The ‘AMP Up Your Digital Marketing’ Podcast Presents:

Hosting a Virtual Conference After a Pandemic Cancels Your Event

It’s no secret that people are canceling conferences and other events left and right due to the coronavirus pandemic, so what can you do to host a virtual conference?

Armen NajarianIn this episode of AMP Up Your Digital Marketing, Glenn Gaudet speaks with Armen Najarian, CMO and Chief Identity Officer at Agari, an email security company. Armen recently had to make the tough decision of canceling his company’s annual customer conference, Trust 2020, and quickly organized a virtual conference to take its place. He walked us through the entire process, what he learned, and how he views the end result. You’ll learn:
  • How to message this decision to your organization, your attendees, speakers, partners, and others.
  • What the lasting effect of virtual conferences becoming so common in 2020 will be. 
  • What the benefits are of a virtual conference over a physical event. 
 Trust 2020, was slated for mid-April at a luxury resort in Los Angeles, where Armen has hosted large events in the past. Unfortunately, there will not be a Trust conference this year at any physical venue. Instead, Armen and his team decided to pull the trigger and cancel the physical event and transform it into a virtual conference that will take place on May 5. 

Of course, this was not an easy decision. There were a lot of factors to consider, but unfortunately, this is a path many companies and event organizers have to walk down this year. 

Making the Tough Decision 

At the end of the day, Armen is happy with the way his team adjusted its plans into a virtual conference. Of course, he would have liked Trust 2020 to take place in LA as a physical conference, but considering the circumstances, it’s on track to be a very valuable event to all involved. 


But as you can imagine, this was a difficult decision to make.  

“We had a lot of angst in the week leading up to making the decision to transition from physical to digital,” Armen said on the podcast. “We psyched ourselves out thinking, ‘oh my goodness the sky is falling, no one will want to show up, our entire workforce is going to be angry,’ and that’s not the case.”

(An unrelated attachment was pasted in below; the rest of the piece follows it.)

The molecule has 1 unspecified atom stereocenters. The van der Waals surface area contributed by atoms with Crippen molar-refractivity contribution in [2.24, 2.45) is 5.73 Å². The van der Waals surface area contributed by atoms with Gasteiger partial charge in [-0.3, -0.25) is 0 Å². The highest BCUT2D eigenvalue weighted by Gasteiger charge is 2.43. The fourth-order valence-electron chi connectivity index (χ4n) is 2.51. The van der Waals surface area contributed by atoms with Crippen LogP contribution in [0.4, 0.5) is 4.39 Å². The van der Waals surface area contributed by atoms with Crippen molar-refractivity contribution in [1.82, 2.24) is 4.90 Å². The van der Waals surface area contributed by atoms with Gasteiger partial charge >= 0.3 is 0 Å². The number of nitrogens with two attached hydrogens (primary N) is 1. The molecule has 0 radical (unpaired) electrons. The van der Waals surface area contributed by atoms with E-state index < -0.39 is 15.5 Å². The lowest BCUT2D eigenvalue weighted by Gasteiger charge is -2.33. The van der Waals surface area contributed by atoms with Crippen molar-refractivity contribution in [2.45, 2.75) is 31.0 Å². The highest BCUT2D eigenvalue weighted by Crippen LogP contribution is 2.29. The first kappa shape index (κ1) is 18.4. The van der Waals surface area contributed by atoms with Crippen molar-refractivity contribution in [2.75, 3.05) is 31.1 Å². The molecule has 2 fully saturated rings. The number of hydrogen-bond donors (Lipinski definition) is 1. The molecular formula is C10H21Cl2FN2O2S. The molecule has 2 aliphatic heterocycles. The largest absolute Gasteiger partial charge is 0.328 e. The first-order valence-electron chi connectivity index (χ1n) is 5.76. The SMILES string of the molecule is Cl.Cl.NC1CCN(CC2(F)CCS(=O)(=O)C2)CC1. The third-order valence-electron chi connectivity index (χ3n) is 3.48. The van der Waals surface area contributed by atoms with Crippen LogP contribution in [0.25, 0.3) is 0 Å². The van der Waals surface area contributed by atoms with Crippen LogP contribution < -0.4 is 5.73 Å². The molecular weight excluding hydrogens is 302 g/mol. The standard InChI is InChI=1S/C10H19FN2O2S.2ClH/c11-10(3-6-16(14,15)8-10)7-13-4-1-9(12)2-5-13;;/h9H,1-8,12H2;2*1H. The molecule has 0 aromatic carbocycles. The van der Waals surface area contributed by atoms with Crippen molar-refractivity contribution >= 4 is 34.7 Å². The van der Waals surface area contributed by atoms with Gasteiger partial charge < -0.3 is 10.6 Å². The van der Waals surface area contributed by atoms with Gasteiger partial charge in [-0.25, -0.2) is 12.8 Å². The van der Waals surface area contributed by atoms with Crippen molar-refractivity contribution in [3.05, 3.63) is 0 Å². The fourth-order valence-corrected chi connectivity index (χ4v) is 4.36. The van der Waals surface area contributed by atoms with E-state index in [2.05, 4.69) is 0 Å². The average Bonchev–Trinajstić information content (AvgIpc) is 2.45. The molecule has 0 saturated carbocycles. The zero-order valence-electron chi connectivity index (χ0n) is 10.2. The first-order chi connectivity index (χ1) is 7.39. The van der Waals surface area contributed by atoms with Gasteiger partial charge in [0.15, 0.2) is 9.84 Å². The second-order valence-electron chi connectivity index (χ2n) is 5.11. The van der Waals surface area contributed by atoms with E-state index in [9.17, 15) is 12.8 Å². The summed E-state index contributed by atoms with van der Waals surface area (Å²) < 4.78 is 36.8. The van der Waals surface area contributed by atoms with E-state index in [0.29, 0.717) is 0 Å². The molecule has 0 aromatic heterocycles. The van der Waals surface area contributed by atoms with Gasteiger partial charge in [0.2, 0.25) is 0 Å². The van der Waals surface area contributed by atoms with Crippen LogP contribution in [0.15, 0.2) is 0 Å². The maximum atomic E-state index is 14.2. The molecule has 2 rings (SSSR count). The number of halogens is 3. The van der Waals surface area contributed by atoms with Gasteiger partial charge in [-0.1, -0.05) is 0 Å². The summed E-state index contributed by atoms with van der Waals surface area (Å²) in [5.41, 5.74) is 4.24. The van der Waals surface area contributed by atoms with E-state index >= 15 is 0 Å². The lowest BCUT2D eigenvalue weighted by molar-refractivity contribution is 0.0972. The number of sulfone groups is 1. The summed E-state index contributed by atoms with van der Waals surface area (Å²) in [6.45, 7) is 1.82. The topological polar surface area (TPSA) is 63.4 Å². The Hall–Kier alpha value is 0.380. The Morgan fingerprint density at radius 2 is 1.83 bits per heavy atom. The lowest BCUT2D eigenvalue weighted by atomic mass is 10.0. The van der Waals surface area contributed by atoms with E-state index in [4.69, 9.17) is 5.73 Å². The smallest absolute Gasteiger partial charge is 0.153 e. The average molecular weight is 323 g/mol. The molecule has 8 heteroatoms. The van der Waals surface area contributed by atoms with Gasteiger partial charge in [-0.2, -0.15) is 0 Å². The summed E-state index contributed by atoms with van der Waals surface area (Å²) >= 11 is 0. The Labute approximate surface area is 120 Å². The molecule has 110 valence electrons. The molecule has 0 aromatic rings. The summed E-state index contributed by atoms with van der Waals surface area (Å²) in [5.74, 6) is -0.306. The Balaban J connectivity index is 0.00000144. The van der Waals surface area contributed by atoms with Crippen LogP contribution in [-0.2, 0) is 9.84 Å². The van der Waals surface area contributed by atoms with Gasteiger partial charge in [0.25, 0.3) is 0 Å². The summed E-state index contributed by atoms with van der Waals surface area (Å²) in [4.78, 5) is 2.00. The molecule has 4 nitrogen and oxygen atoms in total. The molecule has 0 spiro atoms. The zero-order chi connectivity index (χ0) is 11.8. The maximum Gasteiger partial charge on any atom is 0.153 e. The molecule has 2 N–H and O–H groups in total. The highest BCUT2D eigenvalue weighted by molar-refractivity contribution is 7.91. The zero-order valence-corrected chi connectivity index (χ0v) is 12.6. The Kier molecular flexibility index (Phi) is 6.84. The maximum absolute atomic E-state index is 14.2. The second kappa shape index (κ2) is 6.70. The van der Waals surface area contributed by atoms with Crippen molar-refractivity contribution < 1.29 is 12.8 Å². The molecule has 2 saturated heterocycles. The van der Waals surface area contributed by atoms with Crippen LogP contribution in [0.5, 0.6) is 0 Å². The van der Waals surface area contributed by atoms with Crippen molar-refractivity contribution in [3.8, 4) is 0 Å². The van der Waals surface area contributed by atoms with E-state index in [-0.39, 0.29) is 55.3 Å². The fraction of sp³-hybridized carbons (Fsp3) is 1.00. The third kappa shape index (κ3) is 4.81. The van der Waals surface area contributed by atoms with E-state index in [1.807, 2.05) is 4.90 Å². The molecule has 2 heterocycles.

Armen says that despite the inconvenience of being forced to make the transition to a virtual conference, this experience showed him that people are resilient and flexible. 

“People understand and embrace the opportunity and are excited about this,” he said. “Don’t get too stressed out about having to make this transition. It’s something that if done reasonably well, is still very valuable, and people get that.”


Breaking The Big News

Anyone who has organized a conference before knows there’s a lot that goes into it and a lot of people behind it. 

This means you have to tell everyone about the big change you’re making towards a virtual conference including attendees, speakers, everyone in your organization, the broader market, and the venue. 

Of course, this news disappoints many people internally. There were a lot of people at Agari involved in putting the physical conference together, including salespeople who drove many registrations, people who worked hard on content, and more.

Your message to everyone at its most basic level has to be that you’re making a difficult but necessary decision to cancel the physical event, but the show will go on digitally. You will follow up with more information.

What this does is it gets the word out quickly in order to give people plenty of time to cancel travel arrangements and hotel stays, while giving the organizers time to logistically put together the virtual conference. 

This is the route Agari took, and it was able to follow up this message with more details about the virtual conference, including the date, how attendees can access the content, who will be speaking, and more. 

Working With The Venue

Canceling a conference with a venue might not seem as important as working with your attendees, speakers, and everyone in your company, but it’s definitely a big deal. 

When you commit to holding a conference at a venue, which in this case is a luxury hotel and resort in Los Angeles, you have to sign a contract. But in this situation with respect to the coronavirus pandemic, of course, the hotel’s representatives will be understanding and flexible, right?